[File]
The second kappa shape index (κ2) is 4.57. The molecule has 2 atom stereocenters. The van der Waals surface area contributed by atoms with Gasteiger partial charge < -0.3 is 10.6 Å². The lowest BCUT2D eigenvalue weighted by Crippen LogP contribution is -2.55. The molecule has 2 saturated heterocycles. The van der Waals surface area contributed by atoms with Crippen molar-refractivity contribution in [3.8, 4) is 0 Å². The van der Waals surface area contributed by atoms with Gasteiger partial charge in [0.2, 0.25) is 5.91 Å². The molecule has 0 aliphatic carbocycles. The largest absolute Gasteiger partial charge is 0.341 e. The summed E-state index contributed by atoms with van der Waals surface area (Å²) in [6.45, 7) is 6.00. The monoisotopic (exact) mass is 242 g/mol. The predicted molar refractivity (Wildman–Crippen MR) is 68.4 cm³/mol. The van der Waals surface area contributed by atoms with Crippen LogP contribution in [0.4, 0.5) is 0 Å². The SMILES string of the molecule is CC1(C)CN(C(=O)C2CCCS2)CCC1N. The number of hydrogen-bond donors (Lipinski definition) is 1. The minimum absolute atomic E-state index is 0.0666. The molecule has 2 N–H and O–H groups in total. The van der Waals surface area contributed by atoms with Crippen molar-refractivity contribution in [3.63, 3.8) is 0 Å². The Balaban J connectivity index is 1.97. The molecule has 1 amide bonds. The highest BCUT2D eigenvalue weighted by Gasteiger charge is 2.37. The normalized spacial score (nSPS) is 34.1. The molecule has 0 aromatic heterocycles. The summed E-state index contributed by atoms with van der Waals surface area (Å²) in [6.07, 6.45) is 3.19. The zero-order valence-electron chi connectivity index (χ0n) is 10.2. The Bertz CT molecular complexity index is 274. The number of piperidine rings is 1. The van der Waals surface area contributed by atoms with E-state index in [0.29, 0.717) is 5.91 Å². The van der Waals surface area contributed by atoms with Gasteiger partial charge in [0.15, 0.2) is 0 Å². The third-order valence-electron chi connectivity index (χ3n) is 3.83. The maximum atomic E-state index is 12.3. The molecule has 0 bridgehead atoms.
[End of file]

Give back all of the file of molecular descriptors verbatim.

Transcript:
The second kappa shape index (κ2) is 4.57. The molecule has 2 atom stereocenters. The van der Waals surface area contributed by atoms with Gasteiger partial charge < -0.3 is 10.6 Å². The lowest BCUT2D eigenvalue weighted by Crippen LogP contribution is -2.55. The molecule has 2 saturated heterocycles. The van der Waals surface area contributed by atoms with Crippen molar-refractivity contribution in [3.8, 4) is 0 Å². The van der Waals surface area contributed by atoms with Gasteiger partial charge in [0.2, 0.25) is 5.91 Å². The molecule has 0 aliphatic carbocycles. The largest absolute Gasteiger partial charge is 0.341 e. The summed E-state index contributed by atoms with van der Waals surface area (Å²) in [6.45, 7) is 6.00. The monoisotopic (exact) mass is 242 g/mol. The predicted molar refractivity (Wildman–Crippen MR) is 68.4 cm³/mol. The van der Waals surface area contributed by atoms with Crippen LogP contribution in [0.4, 0.5) is 0 Å². The SMILES string of the molecule is CC1(C)CN(C(=O)C2CCCS2)CCC1N. The number of hydrogen-bond donors (Lipinski definition) is 1. The minimum absolute atomic E-state index is 0.0666. The molecule has 2 N–H and O–H groups in total. The van der Waals surface area contributed by atoms with Crippen molar-refractivity contribution in [3.63, 3.8) is 0 Å². The Balaban J connectivity index is 1.97. The molecule has 1 amide bonds. The highest BCUT2D eigenvalue weighted by Gasteiger charge is 2.37. The normalized spacial score (nSPS) is 34.1. The molecule has 0 aromatic heterocycles. The summed E-state index contributed by atoms with van der Waals surface area (Å²) in [6.07, 6.45) is 3.19. The zero-order valence-electron chi connectivity index (χ0n) is 10.2. The Bertz CT molecular complexity index is 274. The number of piperidine rings is 1. The van der Waals surface area contributed by atoms with E-state index in [0.29, 0.717) is 5.91 Å². The van der Waals surface area contributed by atoms with Gasteiger partial charge in [0.15, 0.2) is 0 Å². The third-order valence-electron chi connectivity index (χ3n) is 3.83. The maximum atomic E-state index is 12.3. The molecule has 0 bridgehead atoms.